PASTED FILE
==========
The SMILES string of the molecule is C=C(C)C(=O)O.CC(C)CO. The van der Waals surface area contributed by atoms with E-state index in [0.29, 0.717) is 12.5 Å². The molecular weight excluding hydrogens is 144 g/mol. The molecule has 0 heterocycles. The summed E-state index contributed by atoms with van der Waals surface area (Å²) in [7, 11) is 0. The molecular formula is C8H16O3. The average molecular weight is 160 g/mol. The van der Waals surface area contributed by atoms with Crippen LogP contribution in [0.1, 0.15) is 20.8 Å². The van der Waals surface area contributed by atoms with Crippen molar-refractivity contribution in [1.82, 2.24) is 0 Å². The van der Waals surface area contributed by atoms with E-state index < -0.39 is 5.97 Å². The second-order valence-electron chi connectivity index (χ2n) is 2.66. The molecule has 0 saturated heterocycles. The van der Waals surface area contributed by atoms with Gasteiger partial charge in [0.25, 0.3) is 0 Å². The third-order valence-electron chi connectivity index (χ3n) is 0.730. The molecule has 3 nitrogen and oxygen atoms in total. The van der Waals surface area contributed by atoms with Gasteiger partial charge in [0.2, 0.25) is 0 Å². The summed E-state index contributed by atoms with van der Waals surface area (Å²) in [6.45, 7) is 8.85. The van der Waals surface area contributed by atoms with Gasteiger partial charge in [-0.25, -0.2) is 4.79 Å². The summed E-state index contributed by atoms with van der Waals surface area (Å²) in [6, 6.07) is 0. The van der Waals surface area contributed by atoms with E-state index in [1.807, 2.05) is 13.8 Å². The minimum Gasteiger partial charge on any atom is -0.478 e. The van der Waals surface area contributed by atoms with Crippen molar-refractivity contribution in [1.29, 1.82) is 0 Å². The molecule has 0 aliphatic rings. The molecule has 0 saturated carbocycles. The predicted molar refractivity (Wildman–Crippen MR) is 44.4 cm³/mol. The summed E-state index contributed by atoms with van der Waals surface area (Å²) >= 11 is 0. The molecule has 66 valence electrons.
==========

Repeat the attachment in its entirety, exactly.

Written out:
The SMILES string of the molecule is C=C(C)C(=O)O.CC(C)CO. The van der Waals surface area contributed by atoms with E-state index in [0.29, 0.717) is 12.5 Å². The molecular weight excluding hydrogens is 144 g/mol. The molecule has 0 heterocycles. The summed E-state index contributed by atoms with van der Waals surface area (Å²) in [7, 11) is 0. The molecular formula is C8H16O3. The average molecular weight is 160 g/mol. The van der Waals surface area contributed by atoms with Crippen LogP contribution in [0.1, 0.15) is 20.8 Å². The van der Waals surface area contributed by atoms with Crippen molar-refractivity contribution in [1.82, 2.24) is 0 Å². The van der Waals surface area contributed by atoms with E-state index < -0.39 is 5.97 Å². The second-order valence-electron chi connectivity index (χ2n) is 2.66. The molecule has 0 saturated heterocycles. The van der Waals surface area contributed by atoms with Gasteiger partial charge in [0.25, 0.3) is 0 Å². The third-order valence-electron chi connectivity index (χ3n) is 0.730. The molecule has 3 nitrogen and oxygen atoms in total. The van der Waals surface area contributed by atoms with Gasteiger partial charge in [0.2, 0.25) is 0 Å². The summed E-state index contributed by atoms with van der Waals surface area (Å²) in [6.45, 7) is 8.85. The van der Waals surface area contributed by atoms with Gasteiger partial charge in [-0.25, -0.2) is 4.79 Å². The summed E-state index contributed by atoms with van der Waals surface area (Å²) in [6, 6.07) is 0. The van der Waals surface area contributed by atoms with E-state index in [1.807, 2.05) is 13.8 Å². The minimum Gasteiger partial charge on any atom is -0.478 e. The van der Waals surface area contributed by atoms with Crippen molar-refractivity contribution in [1.29, 1.82) is 0 Å². The molecule has 0 aliphatic rings. The molecule has 0 saturated carbocycles. The predicted molar refractivity (Wildman–Crippen MR) is 44.4 cm³/mol. The summed E-state index contributed by atoms with van der Waals surface area (Å²) >= 11 is 0. The molecule has 66 valence electrons.